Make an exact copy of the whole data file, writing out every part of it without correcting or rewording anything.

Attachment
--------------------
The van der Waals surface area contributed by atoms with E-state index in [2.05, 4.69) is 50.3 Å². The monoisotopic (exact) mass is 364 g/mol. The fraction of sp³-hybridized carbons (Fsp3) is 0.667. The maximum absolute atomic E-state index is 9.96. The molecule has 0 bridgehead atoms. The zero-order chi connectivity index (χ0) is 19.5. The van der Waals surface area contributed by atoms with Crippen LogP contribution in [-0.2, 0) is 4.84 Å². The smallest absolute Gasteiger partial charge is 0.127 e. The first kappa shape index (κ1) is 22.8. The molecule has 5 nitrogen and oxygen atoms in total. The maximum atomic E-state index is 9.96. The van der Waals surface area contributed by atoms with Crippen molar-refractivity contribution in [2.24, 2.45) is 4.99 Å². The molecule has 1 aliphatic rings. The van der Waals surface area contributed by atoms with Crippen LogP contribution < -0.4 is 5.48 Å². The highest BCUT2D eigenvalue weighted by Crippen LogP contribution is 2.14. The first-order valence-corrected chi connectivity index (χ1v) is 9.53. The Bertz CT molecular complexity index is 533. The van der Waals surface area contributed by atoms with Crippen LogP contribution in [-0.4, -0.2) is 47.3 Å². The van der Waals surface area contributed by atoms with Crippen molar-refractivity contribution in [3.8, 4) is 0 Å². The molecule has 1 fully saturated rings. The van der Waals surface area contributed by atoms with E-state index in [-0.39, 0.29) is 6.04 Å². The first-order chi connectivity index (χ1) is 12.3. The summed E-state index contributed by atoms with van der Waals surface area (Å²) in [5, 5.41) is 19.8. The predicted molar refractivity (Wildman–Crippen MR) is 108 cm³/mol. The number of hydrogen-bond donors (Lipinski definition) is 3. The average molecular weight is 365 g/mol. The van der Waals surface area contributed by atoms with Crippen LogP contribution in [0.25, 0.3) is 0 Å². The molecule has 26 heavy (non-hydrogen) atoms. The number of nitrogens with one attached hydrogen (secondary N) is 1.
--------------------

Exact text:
The van der Waals surface area contributed by atoms with E-state index in [2.05, 4.69) is 50.3 Å². The monoisotopic (exact) mass is 364 g/mol. The fraction of sp³-hybridized carbons (Fsp3) is 0.667. The maximum absolute atomic E-state index is 9.96. The molecule has 0 bridgehead atoms. The zero-order chi connectivity index (χ0) is 19.5. The van der Waals surface area contributed by atoms with Crippen LogP contribution in [-0.2, 0) is 4.84 Å². The smallest absolute Gasteiger partial charge is 0.127 e. The first kappa shape index (κ1) is 22.8. The molecule has 5 nitrogen and oxygen atoms in total. The maximum atomic E-state index is 9.96. The van der Waals surface area contributed by atoms with Crippen molar-refractivity contribution in [2.24, 2.45) is 4.99 Å². The molecule has 1 aliphatic rings. The van der Waals surface area contributed by atoms with Crippen LogP contribution < -0.4 is 5.48 Å². The highest BCUT2D eigenvalue weighted by Crippen LogP contribution is 2.14. The first-order valence-corrected chi connectivity index (χ1v) is 9.53. The Bertz CT molecular complexity index is 533. The van der Waals surface area contributed by atoms with Crippen LogP contribution in [-0.4, -0.2) is 47.3 Å². The van der Waals surface area contributed by atoms with Crippen molar-refractivity contribution in [3.8, 4) is 0 Å². The molecule has 1 fully saturated rings. The van der Waals surface area contributed by atoms with E-state index in [-0.39, 0.29) is 6.04 Å². The first-order chi connectivity index (χ1) is 12.3. The summed E-state index contributed by atoms with van der Waals surface area (Å²) in [5, 5.41) is 19.8. The predicted molar refractivity (Wildman–Crippen MR) is 108 cm³/mol. The number of hydrogen-bond donors (Lipinski definition) is 3. The average molecular weight is 365 g/mol. The van der Waals surface area contributed by atoms with Crippen LogP contribution in [0.25, 0.3) is 0 Å². The molecule has 26 heavy (non-hydrogen) atoms. The number of nitrogens with one attached hydrogen (secondary N) is 1.